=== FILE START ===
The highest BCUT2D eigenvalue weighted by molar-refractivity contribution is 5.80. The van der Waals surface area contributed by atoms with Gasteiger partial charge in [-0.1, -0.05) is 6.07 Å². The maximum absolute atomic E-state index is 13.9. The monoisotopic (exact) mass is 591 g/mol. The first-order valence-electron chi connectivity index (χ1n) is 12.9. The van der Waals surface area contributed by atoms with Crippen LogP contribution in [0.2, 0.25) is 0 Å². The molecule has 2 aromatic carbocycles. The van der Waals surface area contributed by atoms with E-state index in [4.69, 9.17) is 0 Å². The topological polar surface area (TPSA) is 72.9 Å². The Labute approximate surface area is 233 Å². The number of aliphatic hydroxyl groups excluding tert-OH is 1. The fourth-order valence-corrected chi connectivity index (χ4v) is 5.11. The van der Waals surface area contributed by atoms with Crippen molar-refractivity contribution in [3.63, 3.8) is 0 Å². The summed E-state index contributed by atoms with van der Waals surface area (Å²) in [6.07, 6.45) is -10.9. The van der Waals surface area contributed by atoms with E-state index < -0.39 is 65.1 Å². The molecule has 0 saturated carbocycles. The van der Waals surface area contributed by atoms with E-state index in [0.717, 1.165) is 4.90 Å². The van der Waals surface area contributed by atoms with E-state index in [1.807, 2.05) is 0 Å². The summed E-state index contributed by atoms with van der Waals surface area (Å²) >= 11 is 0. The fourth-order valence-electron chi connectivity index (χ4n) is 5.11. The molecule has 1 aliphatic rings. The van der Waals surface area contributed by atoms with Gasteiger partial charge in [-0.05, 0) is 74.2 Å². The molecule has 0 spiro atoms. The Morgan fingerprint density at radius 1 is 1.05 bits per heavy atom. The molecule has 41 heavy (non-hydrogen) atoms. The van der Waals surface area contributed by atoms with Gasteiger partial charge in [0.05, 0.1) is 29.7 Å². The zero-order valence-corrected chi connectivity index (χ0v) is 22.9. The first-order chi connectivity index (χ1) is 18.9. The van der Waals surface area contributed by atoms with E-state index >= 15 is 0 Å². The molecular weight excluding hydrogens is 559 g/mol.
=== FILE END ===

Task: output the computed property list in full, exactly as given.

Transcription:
The highest BCUT2D eigenvalue weighted by molar-refractivity contribution is 5.80. The van der Waals surface area contributed by atoms with Gasteiger partial charge in [-0.1, -0.05) is 6.07 Å². The maximum absolute atomic E-state index is 13.9. The monoisotopic (exact) mass is 591 g/mol. The first-order valence-electron chi connectivity index (χ1n) is 12.9. The van der Waals surface area contributed by atoms with Crippen LogP contribution in [0.2, 0.25) is 0 Å². The molecule has 2 aromatic carbocycles. The van der Waals surface area contributed by atoms with E-state index in [4.69, 9.17) is 0 Å². The topological polar surface area (TPSA) is 72.9 Å². The Labute approximate surface area is 233 Å². The number of aliphatic hydroxyl groups excluding tert-OH is 1. The fourth-order valence-corrected chi connectivity index (χ4v) is 5.11. The van der Waals surface area contributed by atoms with Crippen molar-refractivity contribution in [3.63, 3.8) is 0 Å². The summed E-state index contributed by atoms with van der Waals surface area (Å²) in [6.07, 6.45) is -10.9. The van der Waals surface area contributed by atoms with E-state index < -0.39 is 65.1 Å². The molecule has 0 saturated carbocycles. The van der Waals surface area contributed by atoms with E-state index in [0.717, 1.165) is 4.90 Å². The van der Waals surface area contributed by atoms with E-state index in [1.807, 2.05) is 0 Å². The summed E-state index contributed by atoms with van der Waals surface area (Å²) >= 11 is 0. The fourth-order valence-electron chi connectivity index (χ4n) is 5.11. The molecule has 1 aliphatic rings. The van der Waals surface area contributed by atoms with Gasteiger partial charge in [-0.05, 0) is 74.2 Å². The molecule has 0 spiro atoms. The Morgan fingerprint density at radius 1 is 1.05 bits per heavy atom. The molecule has 41 heavy (non-hydrogen) atoms. The van der Waals surface area contributed by atoms with Gasteiger partial charge in [0.05, 0.1) is 29.7 Å². The zero-order valence-corrected chi connectivity index (χ0v) is 22.9. The first-order chi connectivity index (χ1) is 18.9. The van der Waals surface area contributed by atoms with E-state index >= 15 is 0 Å². The molecular weight excluding hydrogens is 559 g/mol.